Dengue cases shot up in June
From May to June this year, cases have increased by over four times, and it will start rising by 10 times, which will continue till September or October if proper measures are not taken.
A total of 737 people was infected with dengue in June. In the past five years, June has not witnessed so many cases except in 2019, one of the worst years in regards to dengue infections.
This year, the number of cases was 163 in May, 23 in April, 20 in March and February, while it was 126 in January, according to Directorate General of Health Services (DGHS).
Experts urged authorities to take immediate measures to control infections by identifying hotspots.
They also underscored the need for building awareness among people, as Aedes mosquitoes, carriers of the dengue virus, breed in clean water.
According to DGHS, dengue cases in June were 267 in 2017, 295 in 2018, 1,884 in 2019, 20 in 2020, and 272 in 2021.
Normally, in the dengue season's first two or three months, cases start multiplying by three to four times. But after that, it increases by 10 times or more, and this trend continues for the next few months, said GM Saifur Rahman, an entomologist at Bangladesh National University.
From May to June this year, cases have increased by over four times, and it will start rising by 10 times, which will continue till September or October if proper measures are not taken, said Saifur.
DGHS data show that in 2019, the year when cases crossed one lakh, there were 1,884 infections in June, and that number rose to 16,253 in July and 52,636 in August.
Entomologists have repeatedly urged authorities to determine locations prone to dengue infection and let everyone know, so that people can be aware, arrange for personal protection, and take area-based measures. But local authorities often deny that cases are originating from their areas, he said.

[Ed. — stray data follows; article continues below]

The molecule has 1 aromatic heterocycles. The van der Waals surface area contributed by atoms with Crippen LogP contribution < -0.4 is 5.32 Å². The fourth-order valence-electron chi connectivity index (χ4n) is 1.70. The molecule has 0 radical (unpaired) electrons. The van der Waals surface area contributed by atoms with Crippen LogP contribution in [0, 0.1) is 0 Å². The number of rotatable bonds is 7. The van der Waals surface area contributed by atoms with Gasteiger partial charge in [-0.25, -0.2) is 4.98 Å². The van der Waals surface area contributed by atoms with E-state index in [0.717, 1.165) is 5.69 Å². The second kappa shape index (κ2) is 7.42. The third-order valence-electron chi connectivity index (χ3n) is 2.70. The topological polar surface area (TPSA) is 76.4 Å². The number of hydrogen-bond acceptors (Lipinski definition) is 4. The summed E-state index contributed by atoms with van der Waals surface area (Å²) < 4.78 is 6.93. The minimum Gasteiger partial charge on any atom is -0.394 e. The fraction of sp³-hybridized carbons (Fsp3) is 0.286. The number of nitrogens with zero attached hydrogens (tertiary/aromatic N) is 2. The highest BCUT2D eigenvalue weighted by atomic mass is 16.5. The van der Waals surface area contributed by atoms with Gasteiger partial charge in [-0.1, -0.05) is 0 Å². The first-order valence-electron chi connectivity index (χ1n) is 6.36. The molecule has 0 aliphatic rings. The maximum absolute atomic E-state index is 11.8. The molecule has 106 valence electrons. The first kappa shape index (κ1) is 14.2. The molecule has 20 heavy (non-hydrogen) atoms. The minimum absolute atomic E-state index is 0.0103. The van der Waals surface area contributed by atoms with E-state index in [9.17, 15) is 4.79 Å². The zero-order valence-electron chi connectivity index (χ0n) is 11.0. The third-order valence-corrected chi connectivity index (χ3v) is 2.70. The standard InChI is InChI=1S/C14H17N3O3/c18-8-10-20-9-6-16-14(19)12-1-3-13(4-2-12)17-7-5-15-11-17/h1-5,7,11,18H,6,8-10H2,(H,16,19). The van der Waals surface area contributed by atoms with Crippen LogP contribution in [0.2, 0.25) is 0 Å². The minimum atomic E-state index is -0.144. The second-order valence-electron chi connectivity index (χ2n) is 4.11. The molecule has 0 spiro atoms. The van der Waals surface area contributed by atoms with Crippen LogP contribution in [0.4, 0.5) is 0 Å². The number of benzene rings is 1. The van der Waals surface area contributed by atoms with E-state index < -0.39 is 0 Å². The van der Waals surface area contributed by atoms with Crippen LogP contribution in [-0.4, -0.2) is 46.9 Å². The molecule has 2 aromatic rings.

There is a blame game going on between authorities concerned, which indicates their lack of sincerity, Saifur said.
Prof Kabirul Bashar, entomologist of Jahangirnagar University, said addressing the source of infections is crucial to control Aedes mosquitoes, and for this, raising awareness among people is essential. Ward councillors can play a vital role, as they can conduct drives with locals in every house. So, every councillor will have to be proactive, as central administration will not be able to do this alone, he said.
Dr Md Ekramul Haque, deputy programme manager of malaria and ATD control programme at DGHS, said to control Aedes mosquitoes, an integrated initiative, especially involving locals, is crucial.
"We have already directed to open 'dengue corners' at all district and upazila hospitals and special wards at medical college hospitals," he said.
He said they have a sufficient number of kits to identify dengue patients. "We have already trained both doctors and nurses to treat dengue."
Dhaka South City Corporation Chief Health Officer Dr Fazle Shamsul Kabir on Wednesday said apart from their regular anti-mosquito drive and awareness campaign, they are conducting drives inside the 300-yard radius of patients.
Apart from their regular drive, Dhaka North City Corporation will tomorrow inaugurate a ten-day operation to find Aedes-mosquito breeding grounds on rooftops or in balconies using drones.